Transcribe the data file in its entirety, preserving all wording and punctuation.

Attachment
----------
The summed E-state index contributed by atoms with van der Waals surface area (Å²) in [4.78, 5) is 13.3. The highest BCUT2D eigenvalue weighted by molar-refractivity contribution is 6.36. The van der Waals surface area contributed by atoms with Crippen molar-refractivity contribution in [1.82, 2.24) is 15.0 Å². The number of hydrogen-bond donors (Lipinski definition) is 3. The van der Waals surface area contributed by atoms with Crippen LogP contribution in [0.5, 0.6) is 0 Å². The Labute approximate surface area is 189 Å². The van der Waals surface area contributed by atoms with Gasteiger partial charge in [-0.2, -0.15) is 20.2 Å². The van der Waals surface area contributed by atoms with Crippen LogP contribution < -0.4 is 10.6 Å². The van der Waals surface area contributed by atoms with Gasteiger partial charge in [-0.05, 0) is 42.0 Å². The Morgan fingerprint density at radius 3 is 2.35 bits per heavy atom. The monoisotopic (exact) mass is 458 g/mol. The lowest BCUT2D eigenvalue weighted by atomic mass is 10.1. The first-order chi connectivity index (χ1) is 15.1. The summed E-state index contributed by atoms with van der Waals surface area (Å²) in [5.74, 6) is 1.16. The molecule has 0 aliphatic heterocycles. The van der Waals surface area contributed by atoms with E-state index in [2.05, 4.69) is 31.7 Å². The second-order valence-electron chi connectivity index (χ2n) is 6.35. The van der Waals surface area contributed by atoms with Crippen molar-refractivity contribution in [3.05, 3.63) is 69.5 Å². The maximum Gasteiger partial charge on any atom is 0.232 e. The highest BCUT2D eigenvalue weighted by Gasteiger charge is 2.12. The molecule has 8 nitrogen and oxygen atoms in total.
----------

The summed E-state index contributed by atoms with van der Waals surface area (Å²) in [4.78, 5) is 13.3. The highest BCUT2D eigenvalue weighted by molar-refractivity contribution is 6.36. The van der Waals surface area contributed by atoms with Crippen molar-refractivity contribution in [1.82, 2.24) is 15.0 Å². The number of hydrogen-bond donors (Lipinski definition) is 3. The van der Waals surface area contributed by atoms with Crippen LogP contribution in [0.5, 0.6) is 0 Å². The Labute approximate surface area is 189 Å². The van der Waals surface area contributed by atoms with Gasteiger partial charge in [-0.2, -0.15) is 20.2 Å². The van der Waals surface area contributed by atoms with Crippen LogP contribution < -0.4 is 10.6 Å². The van der Waals surface area contributed by atoms with Gasteiger partial charge in [-0.05, 0) is 42.0 Å². The Morgan fingerprint density at radius 3 is 2.35 bits per heavy atom. The monoisotopic (exact) mass is 458 g/mol. The lowest BCUT2D eigenvalue weighted by atomic mass is 10.1. The first-order chi connectivity index (χ1) is 15.1. The summed E-state index contributed by atoms with van der Waals surface area (Å²) in [5.74, 6) is 1.16. The molecule has 0 aliphatic heterocycles. The van der Waals surface area contributed by atoms with E-state index in [2.05, 4.69) is 31.7 Å². The second-order valence-electron chi connectivity index (χ2n) is 6.35. The van der Waals surface area contributed by atoms with Crippen molar-refractivity contribution in [3.05, 3.63) is 69.5 Å². The maximum Gasteiger partial charge on any atom is 0.232 e. The highest BCUT2D eigenvalue weighted by Gasteiger charge is 2.12. The molecule has 8 nitrogen and oxygen atoms in total.